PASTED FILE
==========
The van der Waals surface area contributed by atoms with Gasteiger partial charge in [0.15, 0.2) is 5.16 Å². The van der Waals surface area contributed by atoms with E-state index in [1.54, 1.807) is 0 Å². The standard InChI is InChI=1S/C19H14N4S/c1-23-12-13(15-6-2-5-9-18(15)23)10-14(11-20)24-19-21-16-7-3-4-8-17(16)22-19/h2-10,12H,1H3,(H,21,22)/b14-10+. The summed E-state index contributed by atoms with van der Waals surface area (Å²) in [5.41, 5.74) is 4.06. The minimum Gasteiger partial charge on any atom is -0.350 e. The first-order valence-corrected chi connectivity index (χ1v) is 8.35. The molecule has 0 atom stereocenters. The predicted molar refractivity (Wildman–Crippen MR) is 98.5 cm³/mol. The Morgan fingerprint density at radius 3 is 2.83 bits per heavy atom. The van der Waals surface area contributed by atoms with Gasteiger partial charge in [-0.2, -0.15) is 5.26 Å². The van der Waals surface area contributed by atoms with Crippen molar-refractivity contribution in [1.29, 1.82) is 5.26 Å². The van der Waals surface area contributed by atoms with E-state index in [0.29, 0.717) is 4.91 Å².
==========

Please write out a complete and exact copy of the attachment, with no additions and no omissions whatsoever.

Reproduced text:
The van der Waals surface area contributed by atoms with Gasteiger partial charge in [0.15, 0.2) is 5.16 Å². The van der Waals surface area contributed by atoms with E-state index in [1.54, 1.807) is 0 Å². The standard InChI is InChI=1S/C19H14N4S/c1-23-12-13(15-6-2-5-9-18(15)23)10-14(11-20)24-19-21-16-7-3-4-8-17(16)22-19/h2-10,12H,1H3,(H,21,22)/b14-10+. The summed E-state index contributed by atoms with van der Waals surface area (Å²) in [5.41, 5.74) is 4.06. The minimum Gasteiger partial charge on any atom is -0.350 e. The first-order valence-corrected chi connectivity index (χ1v) is 8.35. The molecule has 0 atom stereocenters. The predicted molar refractivity (Wildman–Crippen MR) is 98.5 cm³/mol. The Morgan fingerprint density at radius 3 is 2.83 bits per heavy atom. The van der Waals surface area contributed by atoms with Gasteiger partial charge in [-0.2, -0.15) is 5.26 Å². The van der Waals surface area contributed by atoms with Crippen molar-refractivity contribution in [1.29, 1.82) is 5.26 Å². The van der Waals surface area contributed by atoms with E-state index in [0.29, 0.717) is 4.91 Å².